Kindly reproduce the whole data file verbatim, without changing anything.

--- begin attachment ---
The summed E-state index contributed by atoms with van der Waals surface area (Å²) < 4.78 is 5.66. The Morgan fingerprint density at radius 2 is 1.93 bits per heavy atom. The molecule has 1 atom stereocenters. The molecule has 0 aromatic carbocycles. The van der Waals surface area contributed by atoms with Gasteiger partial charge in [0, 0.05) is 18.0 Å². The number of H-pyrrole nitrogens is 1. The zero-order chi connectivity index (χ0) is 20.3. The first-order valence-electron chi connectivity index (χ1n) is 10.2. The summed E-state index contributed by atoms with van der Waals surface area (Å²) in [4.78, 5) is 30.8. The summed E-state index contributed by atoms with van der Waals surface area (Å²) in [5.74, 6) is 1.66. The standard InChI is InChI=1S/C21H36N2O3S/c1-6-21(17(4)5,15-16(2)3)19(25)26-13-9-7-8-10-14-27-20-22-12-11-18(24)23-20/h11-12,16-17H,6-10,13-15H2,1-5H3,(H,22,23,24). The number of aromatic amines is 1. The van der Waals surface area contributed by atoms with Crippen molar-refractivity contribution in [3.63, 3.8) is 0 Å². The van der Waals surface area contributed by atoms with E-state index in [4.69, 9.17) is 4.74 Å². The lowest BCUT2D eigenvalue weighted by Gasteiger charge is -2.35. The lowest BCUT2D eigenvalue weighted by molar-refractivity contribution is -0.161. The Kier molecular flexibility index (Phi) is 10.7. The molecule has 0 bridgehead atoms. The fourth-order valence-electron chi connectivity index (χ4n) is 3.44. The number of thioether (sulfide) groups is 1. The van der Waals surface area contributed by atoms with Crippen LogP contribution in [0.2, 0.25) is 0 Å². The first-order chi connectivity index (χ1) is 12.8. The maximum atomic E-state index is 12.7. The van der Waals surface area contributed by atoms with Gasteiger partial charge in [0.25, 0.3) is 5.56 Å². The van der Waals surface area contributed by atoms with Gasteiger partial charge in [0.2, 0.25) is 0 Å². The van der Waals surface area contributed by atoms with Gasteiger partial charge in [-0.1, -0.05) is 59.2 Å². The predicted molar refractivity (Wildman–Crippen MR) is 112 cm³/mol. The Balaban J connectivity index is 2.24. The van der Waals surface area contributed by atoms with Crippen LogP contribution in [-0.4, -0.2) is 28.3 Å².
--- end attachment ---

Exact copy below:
The summed E-state index contributed by atoms with van der Waals surface area (Å²) < 4.78 is 5.66. The Morgan fingerprint density at radius 2 is 1.93 bits per heavy atom. The molecule has 1 atom stereocenters. The molecule has 0 aromatic carbocycles. The van der Waals surface area contributed by atoms with Gasteiger partial charge in [0, 0.05) is 18.0 Å². The number of H-pyrrole nitrogens is 1. The zero-order chi connectivity index (χ0) is 20.3. The first-order valence-electron chi connectivity index (χ1n) is 10.2. The summed E-state index contributed by atoms with van der Waals surface area (Å²) in [4.78, 5) is 30.8. The summed E-state index contributed by atoms with van der Waals surface area (Å²) in [5.74, 6) is 1.66. The standard InChI is InChI=1S/C21H36N2O3S/c1-6-21(17(4)5,15-16(2)3)19(25)26-13-9-7-8-10-14-27-20-22-12-11-18(24)23-20/h11-12,16-17H,6-10,13-15H2,1-5H3,(H,22,23,24). The number of aromatic amines is 1. The van der Waals surface area contributed by atoms with Crippen molar-refractivity contribution in [3.63, 3.8) is 0 Å². The van der Waals surface area contributed by atoms with E-state index in [4.69, 9.17) is 4.74 Å². The lowest BCUT2D eigenvalue weighted by Gasteiger charge is -2.35. The lowest BCUT2D eigenvalue weighted by molar-refractivity contribution is -0.161. The Kier molecular flexibility index (Phi) is 10.7. The molecule has 0 bridgehead atoms. The fourth-order valence-electron chi connectivity index (χ4n) is 3.44. The number of thioether (sulfide) groups is 1. The van der Waals surface area contributed by atoms with Crippen LogP contribution in [0.2, 0.25) is 0 Å². The first-order chi connectivity index (χ1) is 12.8. The maximum atomic E-state index is 12.7. The van der Waals surface area contributed by atoms with Gasteiger partial charge in [0.25, 0.3) is 5.56 Å². The van der Waals surface area contributed by atoms with Gasteiger partial charge in [0.2, 0.25) is 0 Å². The van der Waals surface area contributed by atoms with Gasteiger partial charge in [-0.1, -0.05) is 59.2 Å². The predicted molar refractivity (Wildman–Crippen MR) is 112 cm³/mol. The Balaban J connectivity index is 2.24. The van der Waals surface area contributed by atoms with Crippen LogP contribution in [-0.4, -0.2) is 28.3 Å².